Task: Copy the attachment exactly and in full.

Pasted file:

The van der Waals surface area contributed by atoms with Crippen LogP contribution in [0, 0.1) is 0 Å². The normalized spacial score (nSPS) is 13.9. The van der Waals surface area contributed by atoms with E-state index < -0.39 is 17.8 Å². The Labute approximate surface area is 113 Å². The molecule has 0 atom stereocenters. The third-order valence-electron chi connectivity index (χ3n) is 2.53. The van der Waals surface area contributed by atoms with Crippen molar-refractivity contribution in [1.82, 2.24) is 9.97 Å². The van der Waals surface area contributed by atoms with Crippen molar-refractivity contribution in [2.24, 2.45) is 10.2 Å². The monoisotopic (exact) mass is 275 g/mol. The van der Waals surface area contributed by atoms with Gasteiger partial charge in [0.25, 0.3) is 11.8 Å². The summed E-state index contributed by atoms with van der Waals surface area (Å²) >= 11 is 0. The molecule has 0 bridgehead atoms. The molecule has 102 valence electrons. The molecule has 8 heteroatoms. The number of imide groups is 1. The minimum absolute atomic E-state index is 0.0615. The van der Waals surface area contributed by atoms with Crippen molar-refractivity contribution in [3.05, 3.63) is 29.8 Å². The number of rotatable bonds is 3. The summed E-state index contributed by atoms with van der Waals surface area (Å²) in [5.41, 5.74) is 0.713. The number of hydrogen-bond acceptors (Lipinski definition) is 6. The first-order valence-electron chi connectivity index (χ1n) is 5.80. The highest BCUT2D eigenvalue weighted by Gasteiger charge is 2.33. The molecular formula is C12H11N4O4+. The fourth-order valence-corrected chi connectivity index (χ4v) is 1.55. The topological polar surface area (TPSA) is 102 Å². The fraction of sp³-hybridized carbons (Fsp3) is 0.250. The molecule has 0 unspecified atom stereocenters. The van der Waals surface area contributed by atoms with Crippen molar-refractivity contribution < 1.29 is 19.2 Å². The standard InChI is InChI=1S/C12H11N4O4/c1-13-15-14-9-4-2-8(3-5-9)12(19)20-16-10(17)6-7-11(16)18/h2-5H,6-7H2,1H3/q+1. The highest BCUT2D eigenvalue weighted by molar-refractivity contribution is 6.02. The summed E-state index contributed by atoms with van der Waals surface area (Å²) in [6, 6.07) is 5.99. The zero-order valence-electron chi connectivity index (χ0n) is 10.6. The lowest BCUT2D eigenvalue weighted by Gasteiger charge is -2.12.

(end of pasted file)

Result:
The van der Waals surface area contributed by atoms with Crippen LogP contribution in [0, 0.1) is 0 Å². The normalized spacial score (nSPS) is 13.9. The van der Waals surface area contributed by atoms with E-state index < -0.39 is 17.8 Å². The Labute approximate surface area is 113 Å². The molecule has 0 atom stereocenters. The third-order valence-electron chi connectivity index (χ3n) is 2.53. The van der Waals surface area contributed by atoms with Crippen molar-refractivity contribution in [1.82, 2.24) is 9.97 Å². The van der Waals surface area contributed by atoms with Crippen molar-refractivity contribution in [2.24, 2.45) is 10.2 Å². The monoisotopic (exact) mass is 275 g/mol. The van der Waals surface area contributed by atoms with Gasteiger partial charge in [0.25, 0.3) is 11.8 Å². The summed E-state index contributed by atoms with van der Waals surface area (Å²) >= 11 is 0. The molecule has 0 bridgehead atoms. The molecule has 102 valence electrons. The molecule has 8 heteroatoms. The number of imide groups is 1. The minimum absolute atomic E-state index is 0.0615. The van der Waals surface area contributed by atoms with Crippen molar-refractivity contribution in [3.05, 3.63) is 29.8 Å². The number of rotatable bonds is 3. The summed E-state index contributed by atoms with van der Waals surface area (Å²) in [5.41, 5.74) is 0.713. The number of hydrogen-bond acceptors (Lipinski definition) is 6. The first-order valence-electron chi connectivity index (χ1n) is 5.80. The highest BCUT2D eigenvalue weighted by Gasteiger charge is 2.33. The molecular formula is C12H11N4O4+. The fourth-order valence-corrected chi connectivity index (χ4v) is 1.55. The topological polar surface area (TPSA) is 102 Å². The fraction of sp³-hybridized carbons (Fsp3) is 0.250. The molecule has 0 unspecified atom stereocenters. The van der Waals surface area contributed by atoms with Crippen molar-refractivity contribution < 1.29 is 19.2 Å². The standard InChI is InChI=1S/C12H11N4O4/c1-13-15-14-9-4-2-8(3-5-9)12(19)20-16-10(17)6-7-11(16)18/h2-5H,6-7H2,1H3/q+1. The highest BCUT2D eigenvalue weighted by molar-refractivity contribution is 6.02. The summed E-state index contributed by atoms with van der Waals surface area (Å²) in [6, 6.07) is 5.99. The zero-order valence-electron chi connectivity index (χ0n) is 10.6. The lowest BCUT2D eigenvalue weighted by Gasteiger charge is -2.12.